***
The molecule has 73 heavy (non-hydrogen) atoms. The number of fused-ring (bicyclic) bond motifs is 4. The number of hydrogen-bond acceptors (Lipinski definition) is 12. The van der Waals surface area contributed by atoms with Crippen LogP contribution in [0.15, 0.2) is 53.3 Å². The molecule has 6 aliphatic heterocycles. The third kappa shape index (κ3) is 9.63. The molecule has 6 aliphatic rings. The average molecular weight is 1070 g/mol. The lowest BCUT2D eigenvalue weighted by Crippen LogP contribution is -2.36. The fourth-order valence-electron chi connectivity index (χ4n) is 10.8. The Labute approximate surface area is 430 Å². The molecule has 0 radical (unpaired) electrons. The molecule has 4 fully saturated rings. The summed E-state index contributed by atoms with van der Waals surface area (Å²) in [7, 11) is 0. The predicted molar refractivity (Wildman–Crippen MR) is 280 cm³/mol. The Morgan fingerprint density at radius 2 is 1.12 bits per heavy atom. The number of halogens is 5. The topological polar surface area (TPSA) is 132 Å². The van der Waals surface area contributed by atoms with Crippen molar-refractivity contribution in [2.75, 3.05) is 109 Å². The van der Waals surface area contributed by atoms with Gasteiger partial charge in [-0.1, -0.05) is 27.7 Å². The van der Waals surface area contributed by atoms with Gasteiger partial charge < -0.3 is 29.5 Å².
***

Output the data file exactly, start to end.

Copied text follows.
The molecule has 73 heavy (non-hydrogen) atoms. The number of fused-ring (bicyclic) bond motifs is 4. The number of hydrogen-bond acceptors (Lipinski definition) is 12. The van der Waals surface area contributed by atoms with Crippen LogP contribution in [0.15, 0.2) is 53.3 Å². The molecule has 6 aliphatic heterocycles. The third kappa shape index (κ3) is 9.63. The molecule has 6 aliphatic rings. The average molecular weight is 1070 g/mol. The lowest BCUT2D eigenvalue weighted by Crippen LogP contribution is -2.36. The fourth-order valence-electron chi connectivity index (χ4n) is 10.8. The Labute approximate surface area is 430 Å². The molecule has 0 radical (unpaired) electrons. The molecule has 4 fully saturated rings. The summed E-state index contributed by atoms with van der Waals surface area (Å²) in [7, 11) is 0. The predicted molar refractivity (Wildman–Crippen MR) is 280 cm³/mol. The Morgan fingerprint density at radius 2 is 1.12 bits per heavy atom. The number of halogens is 5. The topological polar surface area (TPSA) is 132 Å². The van der Waals surface area contributed by atoms with Crippen molar-refractivity contribution in [2.75, 3.05) is 109 Å². The van der Waals surface area contributed by atoms with Gasteiger partial charge in [-0.1, -0.05) is 27.7 Å². The van der Waals surface area contributed by atoms with Gasteiger partial charge < -0.3 is 29.5 Å².